Oxford professor Subir Sarkar gets Niels Bohr professorship
Professor of theoretical particle physics and cosmology at Oxford University, Subir Sarkar, has been awarded a Niels Bohr Professorship by the Danish National Research Foundation. The professorship is a grant of 29 million kroner for a five-year appointment at the Niels Bohr International Academy at the Niels Bohr Institute.
“I am very happy to have received this professorship. My research lies at the border between particle physics and astrophysics/cosmology and my project is titled: “Connecting Inner Space and Outer Space" There is a lot going on in these areas at the Niels Bohr Institute, particularly at the Cosmology Centre and the Discovery Center and in the research group Theoretical Particle Physics and Cosmology. I am very much looking forward to collaborating with both the experimental physicists and the theorists who are working within this exciting field, in our common quest to understand how the universe and everything in it was shaped by the fundamental laws of physics,” explains Subir Sarkar.
Subir Sarkar, who has often been a guest at the Niels Bohr Institute, is a theoretical physicist, but he also works with experimental physics. With the new professorship he will be working at the Niels Bohr International Academy, which houses theoretical physicists, but he will also collaborate with experimental physicists at the Discovery Center.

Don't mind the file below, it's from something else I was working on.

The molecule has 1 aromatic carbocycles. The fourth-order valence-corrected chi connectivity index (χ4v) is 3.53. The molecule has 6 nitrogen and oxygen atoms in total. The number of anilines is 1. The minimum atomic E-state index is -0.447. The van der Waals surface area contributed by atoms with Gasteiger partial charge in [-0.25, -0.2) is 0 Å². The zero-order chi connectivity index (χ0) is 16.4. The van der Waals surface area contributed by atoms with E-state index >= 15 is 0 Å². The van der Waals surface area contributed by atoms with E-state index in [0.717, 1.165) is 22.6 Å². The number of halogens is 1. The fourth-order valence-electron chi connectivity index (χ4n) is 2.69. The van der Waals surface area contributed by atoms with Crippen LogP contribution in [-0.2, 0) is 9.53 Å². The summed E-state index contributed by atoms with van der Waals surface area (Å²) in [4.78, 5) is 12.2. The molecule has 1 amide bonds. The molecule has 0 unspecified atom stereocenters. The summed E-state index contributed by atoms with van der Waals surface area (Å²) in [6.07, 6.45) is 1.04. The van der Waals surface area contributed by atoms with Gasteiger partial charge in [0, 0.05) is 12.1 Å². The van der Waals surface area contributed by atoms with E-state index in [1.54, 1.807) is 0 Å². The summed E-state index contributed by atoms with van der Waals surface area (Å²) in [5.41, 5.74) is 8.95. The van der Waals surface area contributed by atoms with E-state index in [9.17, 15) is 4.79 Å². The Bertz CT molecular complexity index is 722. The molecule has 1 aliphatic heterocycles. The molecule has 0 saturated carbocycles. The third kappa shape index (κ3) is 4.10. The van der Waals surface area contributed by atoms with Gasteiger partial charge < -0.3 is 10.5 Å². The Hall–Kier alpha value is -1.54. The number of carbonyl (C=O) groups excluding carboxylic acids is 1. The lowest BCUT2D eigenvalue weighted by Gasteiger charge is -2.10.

“There is great potential in linking the two research institutions, Oxford University and the University of Copenhagen,” says professor at the Niels Bohr International Academy, Poul Henrik Damgaard. He explains that Subir Sarkar has helped define an entirely new research field, called astro-particle physics. The research field is now even more relevant because of new observations with, for example, the Planck Satellite, which explores the very early primordial universe as well as with the experiments at CERN, where they are trying to explore the very early universe in the LHC particle accelerator.
The universe holds many unsolved mysteries such as dark matter and dark energy. The research shows that the universe is not only comprised of the visible celestial bodies – planets, stars and galaxies – 70 percent of the universe’s energy is dark energy and 25 percent of everything out there is dark matter. We do not know what it is, but this is what we are working to unravel through contributions from experiments, observations and theoretical modelling.
Major driving force
“Subir Sarkar is a fantastically active researcher and a major driving force behind a number of initiatives and international collaborations. He is also a very outgoing and charismatic personality and he is very popular among the students,” explains Poul Henrik Damgaard, who is looking forward to Subir Sarkar beginning his new professorship in September.
Subir Sarkar will now build up his own brand new research group consisting of seven young researchers, including both PhD students and postdocs. His wife, Amanda Cooper-Sarkar, a professor of particle physics at Oxford University, will be attached to the Discovery Center, so the Niels Bohr Institute will have an additional benefit with the new professorship.